Sunday, January 1, 2012

Law and Order in the Ozarks (Part XCIV): Training law enforcement officers

A few stories in the Newton County Times in recent months have highlighted the issue of financing, hiring and training local law enforcement officers. In prior issues, I have discussed law enforcement staffing in the county, including a plea last year by Jasper residents to have 24-hour patrols--that following a spate of burglaries. Read more here.

Now, the October 5, 2011 issue of the paper reports that the Western Grove City Council is discussing the municipality's need for law enforcement. Western Grove is Newton County's largest city, with a population of 518 (sign above shows the 2000 count), though Jasper is the county seat (2009 population down to 357). The story indicated that the city was considering contracting with the Newton County Sheriff's office to station a deputy in Western Grove. This could be a win-win for both city and county since the Sheriff's office has recently reduced its staff due to budget cuts. The Sheriff said he was working one day recently as a bailiff in the Newton County Circuit Court, the implication being that he has no staff to perform this function. The same story provides the September, 2011 Activity Report for the Sheriff's office, which shows 29 arrests, with 29 inmates housed in out-of-county detention facilities for 234 total inmate days at a total cost of $8,155. The Sheriff's office patrolled 14,299 miles, used 841.09 gallons of fuel, issued 86 citations, served 31 warrants and tuned over $1,087.83 to the Circuit Court. The office reported 40 felony and 24 misdemeanor cases for the month.

A front-page story from the November 30 issue of the Newton County Times reports that Jasper Police officer James R. Wright was one of 42 officers from around the state who completed Basic Police Training Course 2011-B at the Black River Technical College Law Enforcement Training Academy in Pocahontas. The 13-week course includes instruction in "standard police tactics, firearms, legal, educational, technical skills and practical exercises." The story does not indicate whether Wright paid for his own training or whether the City of Jasper financed his attendance at the course.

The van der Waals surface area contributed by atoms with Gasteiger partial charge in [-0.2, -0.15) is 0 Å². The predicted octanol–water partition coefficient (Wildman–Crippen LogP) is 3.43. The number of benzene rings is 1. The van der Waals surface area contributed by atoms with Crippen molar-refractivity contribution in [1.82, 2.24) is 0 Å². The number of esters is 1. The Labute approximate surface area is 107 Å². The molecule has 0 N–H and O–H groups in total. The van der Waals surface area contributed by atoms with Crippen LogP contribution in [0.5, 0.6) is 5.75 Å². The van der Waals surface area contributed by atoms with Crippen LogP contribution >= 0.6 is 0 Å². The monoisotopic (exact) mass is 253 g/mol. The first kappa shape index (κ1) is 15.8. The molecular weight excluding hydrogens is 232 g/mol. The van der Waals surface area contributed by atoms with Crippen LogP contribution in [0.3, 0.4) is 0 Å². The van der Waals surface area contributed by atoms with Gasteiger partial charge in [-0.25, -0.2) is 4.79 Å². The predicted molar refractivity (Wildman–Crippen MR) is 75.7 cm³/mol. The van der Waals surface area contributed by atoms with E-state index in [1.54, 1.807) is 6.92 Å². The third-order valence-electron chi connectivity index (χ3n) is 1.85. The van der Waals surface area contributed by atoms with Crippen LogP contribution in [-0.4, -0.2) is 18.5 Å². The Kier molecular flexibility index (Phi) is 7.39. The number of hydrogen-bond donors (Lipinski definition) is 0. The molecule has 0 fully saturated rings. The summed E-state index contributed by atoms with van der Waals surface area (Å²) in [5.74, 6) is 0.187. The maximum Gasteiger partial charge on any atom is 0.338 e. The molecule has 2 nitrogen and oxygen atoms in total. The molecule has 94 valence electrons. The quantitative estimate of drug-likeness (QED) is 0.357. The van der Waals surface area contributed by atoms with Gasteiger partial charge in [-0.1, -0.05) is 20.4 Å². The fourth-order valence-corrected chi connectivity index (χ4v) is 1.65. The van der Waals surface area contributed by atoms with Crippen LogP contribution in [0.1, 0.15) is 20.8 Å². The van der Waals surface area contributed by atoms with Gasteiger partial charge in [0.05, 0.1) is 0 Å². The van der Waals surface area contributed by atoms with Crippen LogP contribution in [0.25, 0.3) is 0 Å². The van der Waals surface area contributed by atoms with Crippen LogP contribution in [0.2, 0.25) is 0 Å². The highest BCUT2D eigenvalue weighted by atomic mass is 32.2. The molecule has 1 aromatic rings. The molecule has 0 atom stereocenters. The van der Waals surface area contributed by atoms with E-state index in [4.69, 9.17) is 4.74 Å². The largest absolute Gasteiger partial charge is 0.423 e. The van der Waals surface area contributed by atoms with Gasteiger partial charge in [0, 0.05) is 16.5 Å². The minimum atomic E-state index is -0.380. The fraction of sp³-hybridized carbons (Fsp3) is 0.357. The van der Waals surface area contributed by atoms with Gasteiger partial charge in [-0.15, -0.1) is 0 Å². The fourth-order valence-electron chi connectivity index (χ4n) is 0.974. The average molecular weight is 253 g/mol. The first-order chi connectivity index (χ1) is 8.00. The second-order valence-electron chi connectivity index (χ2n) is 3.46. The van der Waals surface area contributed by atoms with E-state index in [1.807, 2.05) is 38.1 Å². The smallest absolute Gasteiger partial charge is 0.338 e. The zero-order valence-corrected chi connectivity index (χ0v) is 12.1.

A December 14, 2011 story features the headline, "District trying to lock up criminal justice grant." It reports on the Jasper School District's application for a $40,000 grant from the Arkansas Department of Career Education to provide a course in criminal justice for Jasper District students, grades 9-12. A representative of the Dept. of Career Education had recently visited the Jasper campus to inspect its "distance learning classroom" because the program would transmitted simultaneously "between the Jasper, Oark and Kingston campuses." The program would be taught three days a week at Jasper and one day each at Kingston and Oark. Once in each nine-week period, students would meet in one location "for physical training such as learning proper handcuffing techniques." The grant would provide the school district with finger print kids and other basic equipment. The district would have to hire a certified law enforcement officer to teach the course. The Jasper Police Department and the Newton County Sheriff's office have written letters in support of the program, according to the news story.

The story also noted the significance of such career courses for students not interested in a traditional curriculum tracked toward college. The District's assistant superintendent suggested that securing this program is an urgent matter because, without it, some students feel they have no reason to stay in school. The visiting administrator from the state office of Career Development noted that the program encourages students "to provide services to the community, like directing traffic at ball games and parades and other tasks that give them some limited authoritative responsibilities."

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